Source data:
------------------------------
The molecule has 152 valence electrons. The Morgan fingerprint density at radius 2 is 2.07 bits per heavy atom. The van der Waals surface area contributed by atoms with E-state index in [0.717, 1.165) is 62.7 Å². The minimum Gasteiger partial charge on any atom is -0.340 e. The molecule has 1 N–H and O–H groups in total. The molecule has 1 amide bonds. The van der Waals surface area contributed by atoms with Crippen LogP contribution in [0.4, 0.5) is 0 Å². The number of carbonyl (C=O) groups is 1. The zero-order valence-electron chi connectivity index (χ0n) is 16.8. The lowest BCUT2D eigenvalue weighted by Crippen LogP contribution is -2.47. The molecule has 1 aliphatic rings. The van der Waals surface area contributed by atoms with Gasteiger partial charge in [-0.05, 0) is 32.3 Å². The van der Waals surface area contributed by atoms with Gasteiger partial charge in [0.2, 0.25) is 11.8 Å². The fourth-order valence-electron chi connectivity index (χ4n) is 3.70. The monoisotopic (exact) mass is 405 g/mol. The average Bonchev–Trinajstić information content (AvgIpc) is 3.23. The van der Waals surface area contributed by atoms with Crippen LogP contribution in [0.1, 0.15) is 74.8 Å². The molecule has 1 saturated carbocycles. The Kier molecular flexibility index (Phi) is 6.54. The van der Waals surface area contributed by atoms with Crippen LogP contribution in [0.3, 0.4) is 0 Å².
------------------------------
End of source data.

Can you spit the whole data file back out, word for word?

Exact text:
The molecule has 152 valence electrons. The Morgan fingerprint density at radius 2 is 2.07 bits per heavy atom. The van der Waals surface area contributed by atoms with E-state index in [0.717, 1.165) is 62.7 Å². The minimum Gasteiger partial charge on any atom is -0.340 e. The molecule has 1 N–H and O–H groups in total. The molecule has 1 amide bonds. The van der Waals surface area contributed by atoms with Crippen LogP contribution in [0.4, 0.5) is 0 Å². The number of carbonyl (C=O) groups is 1. The zero-order valence-electron chi connectivity index (χ0n) is 16.8. The lowest BCUT2D eigenvalue weighted by Crippen LogP contribution is -2.47. The molecule has 1 aliphatic rings. The van der Waals surface area contributed by atoms with Gasteiger partial charge in [-0.05, 0) is 32.3 Å². The van der Waals surface area contributed by atoms with Gasteiger partial charge in [0.2, 0.25) is 11.8 Å². The fourth-order valence-electron chi connectivity index (χ4n) is 3.70. The monoisotopic (exact) mass is 405 g/mol. The average Bonchev–Trinajstić information content (AvgIpc) is 3.23. The van der Waals surface area contributed by atoms with Crippen LogP contribution in [0.1, 0.15) is 74.8 Å². The molecule has 1 saturated carbocycles. The Kier molecular flexibility index (Phi) is 6.54. The van der Waals surface area contributed by atoms with Crippen LogP contribution in [0.3, 0.4) is 0 Å².